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Monthly Archives: September 2016

“Me and My Board” was a discussion session hosted by the 2016 Open Book Festival in Cape Town on Saturday, 10 September 2016. The panel included: Capetonian big-wave surfer and SUP adventurer Chris Bertis, with his autobiographical account of his 2010 Mavericks Big Wave Invitational win in  Stoked! (Zebra Press, 2015), and Andy Martin, University of Cambridge French literature and philosophy academic and surfer with his Stealing the Wave (Bloomsbury, 2008), subtitled “the epic struggle between Ken Bradshaw and Mark Foo”, about their big wave surfing rivalry in the 1980s and 1990s. I was asked to chair the session.

The session was captured by surfer, SUP’er and writer Melissa Volker for Wavescape.co.za as “Talk About Waves“, noting who else came to listen: “It was as much a weird blend of academia and aloha on stage as it was in the audience. There was a mix of readers who surf (or surfers who read?) and literati, those bookworms and mind surfers who never have (and never will) get on a surfboard.” Read the full article, with photographs and the podcast of the session (it runs for about 1 hour).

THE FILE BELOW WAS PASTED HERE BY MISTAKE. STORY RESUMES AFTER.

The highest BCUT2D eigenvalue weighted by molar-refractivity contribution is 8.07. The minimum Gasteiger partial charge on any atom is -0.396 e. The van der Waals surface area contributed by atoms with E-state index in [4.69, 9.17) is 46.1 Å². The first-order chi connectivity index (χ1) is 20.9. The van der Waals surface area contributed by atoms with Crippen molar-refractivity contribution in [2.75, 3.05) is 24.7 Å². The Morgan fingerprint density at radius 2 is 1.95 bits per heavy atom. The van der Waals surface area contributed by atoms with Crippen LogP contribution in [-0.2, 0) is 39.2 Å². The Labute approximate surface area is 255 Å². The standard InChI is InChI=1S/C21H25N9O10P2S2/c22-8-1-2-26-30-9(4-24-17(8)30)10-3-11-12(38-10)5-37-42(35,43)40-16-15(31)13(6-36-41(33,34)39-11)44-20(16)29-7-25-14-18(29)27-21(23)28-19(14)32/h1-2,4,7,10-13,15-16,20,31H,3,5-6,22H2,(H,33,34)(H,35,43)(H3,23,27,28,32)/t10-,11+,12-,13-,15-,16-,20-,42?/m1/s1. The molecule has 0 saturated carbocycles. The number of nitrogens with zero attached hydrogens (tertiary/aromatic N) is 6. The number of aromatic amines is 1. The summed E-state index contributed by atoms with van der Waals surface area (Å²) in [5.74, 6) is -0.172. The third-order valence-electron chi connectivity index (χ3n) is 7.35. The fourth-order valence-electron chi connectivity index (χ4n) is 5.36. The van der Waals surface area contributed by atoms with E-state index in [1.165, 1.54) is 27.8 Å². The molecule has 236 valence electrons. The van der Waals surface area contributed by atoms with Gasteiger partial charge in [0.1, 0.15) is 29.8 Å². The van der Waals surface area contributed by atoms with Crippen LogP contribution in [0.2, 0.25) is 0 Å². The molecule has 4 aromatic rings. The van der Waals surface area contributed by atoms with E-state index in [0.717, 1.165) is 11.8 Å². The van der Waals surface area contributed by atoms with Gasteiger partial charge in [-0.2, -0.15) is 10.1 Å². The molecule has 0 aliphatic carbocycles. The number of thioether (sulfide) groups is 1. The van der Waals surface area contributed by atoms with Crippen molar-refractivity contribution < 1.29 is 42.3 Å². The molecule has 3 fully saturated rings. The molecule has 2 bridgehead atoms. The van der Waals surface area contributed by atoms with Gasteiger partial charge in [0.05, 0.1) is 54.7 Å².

Among her reflections, Melissa captured the contradiction of speaking about a big-wave brotherhood that emerged during the conversation – it “does not refer to gender, but rather to the connection with people in the ocean” (Bertish) and “strikes a patriarchal note” (Martin). These views are poles apart, the former an example of a hegemonic surfing masculinity at work and the latter a pro-feminist reading of surfing’s male domination. This raised the question of naming women surfers as girls from the a member of the audience, and my reply that in surfing culture the representation of the “surfer girl” has a history of subordinating women surfers to the male surfing imaginary. However, while that cultural history is acknowledged, some recent third-wave feminist sports scholars have seen girl surfers as advocates of stealth feminism empowering women as athletes within the sport of surfing. It was here that the “Me and My Board” session connected with the broader currents within contemporary surfing culture and its changing gender order – pointing to the continued need to interrogate why we create myths out of big wave surfing and how those myths reinforce the masculine within surfing and society.

 

 

 

 

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